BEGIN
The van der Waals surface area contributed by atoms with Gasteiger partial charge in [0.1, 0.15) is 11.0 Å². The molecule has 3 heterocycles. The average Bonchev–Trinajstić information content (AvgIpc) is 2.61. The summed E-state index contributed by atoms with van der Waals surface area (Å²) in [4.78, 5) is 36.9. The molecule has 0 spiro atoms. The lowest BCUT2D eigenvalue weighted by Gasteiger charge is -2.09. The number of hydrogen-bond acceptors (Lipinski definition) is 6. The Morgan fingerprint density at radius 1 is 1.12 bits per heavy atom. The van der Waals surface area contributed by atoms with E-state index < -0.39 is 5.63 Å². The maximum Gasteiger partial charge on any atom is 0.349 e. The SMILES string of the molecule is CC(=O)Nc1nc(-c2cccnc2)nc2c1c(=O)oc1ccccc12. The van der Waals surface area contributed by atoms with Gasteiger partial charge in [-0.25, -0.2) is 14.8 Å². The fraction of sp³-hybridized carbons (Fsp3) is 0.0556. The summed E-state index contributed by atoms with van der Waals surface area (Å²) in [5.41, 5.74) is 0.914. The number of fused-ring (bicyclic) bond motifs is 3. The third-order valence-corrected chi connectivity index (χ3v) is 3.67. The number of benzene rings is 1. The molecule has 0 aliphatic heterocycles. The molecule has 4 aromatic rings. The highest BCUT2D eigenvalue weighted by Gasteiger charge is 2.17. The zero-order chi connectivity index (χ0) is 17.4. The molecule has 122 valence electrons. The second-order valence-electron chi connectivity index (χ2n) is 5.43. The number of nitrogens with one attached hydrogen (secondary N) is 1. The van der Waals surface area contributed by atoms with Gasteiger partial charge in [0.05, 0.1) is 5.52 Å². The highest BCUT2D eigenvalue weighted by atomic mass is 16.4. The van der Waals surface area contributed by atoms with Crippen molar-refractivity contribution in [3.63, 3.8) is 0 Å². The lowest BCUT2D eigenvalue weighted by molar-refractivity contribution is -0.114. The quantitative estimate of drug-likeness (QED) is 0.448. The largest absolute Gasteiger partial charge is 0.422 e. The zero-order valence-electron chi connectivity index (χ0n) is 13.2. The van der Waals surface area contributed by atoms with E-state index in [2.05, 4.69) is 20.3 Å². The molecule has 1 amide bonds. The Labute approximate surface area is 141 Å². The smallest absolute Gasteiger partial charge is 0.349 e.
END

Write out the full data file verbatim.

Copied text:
The van der Waals surface area contributed by atoms with Gasteiger partial charge in [0.1, 0.15) is 11.0 Å². The molecule has 3 heterocycles. The average Bonchev–Trinajstić information content (AvgIpc) is 2.61. The summed E-state index contributed by atoms with van der Waals surface area (Å²) in [4.78, 5) is 36.9. The molecule has 0 spiro atoms. The lowest BCUT2D eigenvalue weighted by Gasteiger charge is -2.09. The number of hydrogen-bond acceptors (Lipinski definition) is 6. The Morgan fingerprint density at radius 1 is 1.12 bits per heavy atom. The van der Waals surface area contributed by atoms with E-state index < -0.39 is 5.63 Å². The maximum Gasteiger partial charge on any atom is 0.349 e. The SMILES string of the molecule is CC(=O)Nc1nc(-c2cccnc2)nc2c1c(=O)oc1ccccc12. The van der Waals surface area contributed by atoms with Gasteiger partial charge in [-0.25, -0.2) is 14.8 Å². The fraction of sp³-hybridized carbons (Fsp3) is 0.0556. The summed E-state index contributed by atoms with van der Waals surface area (Å²) in [5.41, 5.74) is 0.914. The number of fused-ring (bicyclic) bond motifs is 3. The third-order valence-corrected chi connectivity index (χ3v) is 3.67. The number of benzene rings is 1. The molecule has 0 aliphatic heterocycles. The molecule has 4 aromatic rings. The highest BCUT2D eigenvalue weighted by Gasteiger charge is 2.17. The zero-order chi connectivity index (χ0) is 17.4. The molecule has 122 valence electrons. The second-order valence-electron chi connectivity index (χ2n) is 5.43. The number of nitrogens with one attached hydrogen (secondary N) is 1. The van der Waals surface area contributed by atoms with Gasteiger partial charge in [0.05, 0.1) is 5.52 Å². The highest BCUT2D eigenvalue weighted by atomic mass is 16.4. The van der Waals surface area contributed by atoms with Crippen molar-refractivity contribution in [3.63, 3.8) is 0 Å². The lowest BCUT2D eigenvalue weighted by molar-refractivity contribution is -0.114. The quantitative estimate of drug-likeness (QED) is 0.448. The largest absolute Gasteiger partial charge is 0.422 e. The zero-order valence-electron chi connectivity index (χ0n) is 13.2. The van der Waals surface area contributed by atoms with E-state index in [2.05, 4.69) is 20.3 Å². The molecule has 1 amide bonds. The Labute approximate surface area is 141 Å². The smallest absolute Gasteiger partial charge is 0.349 e.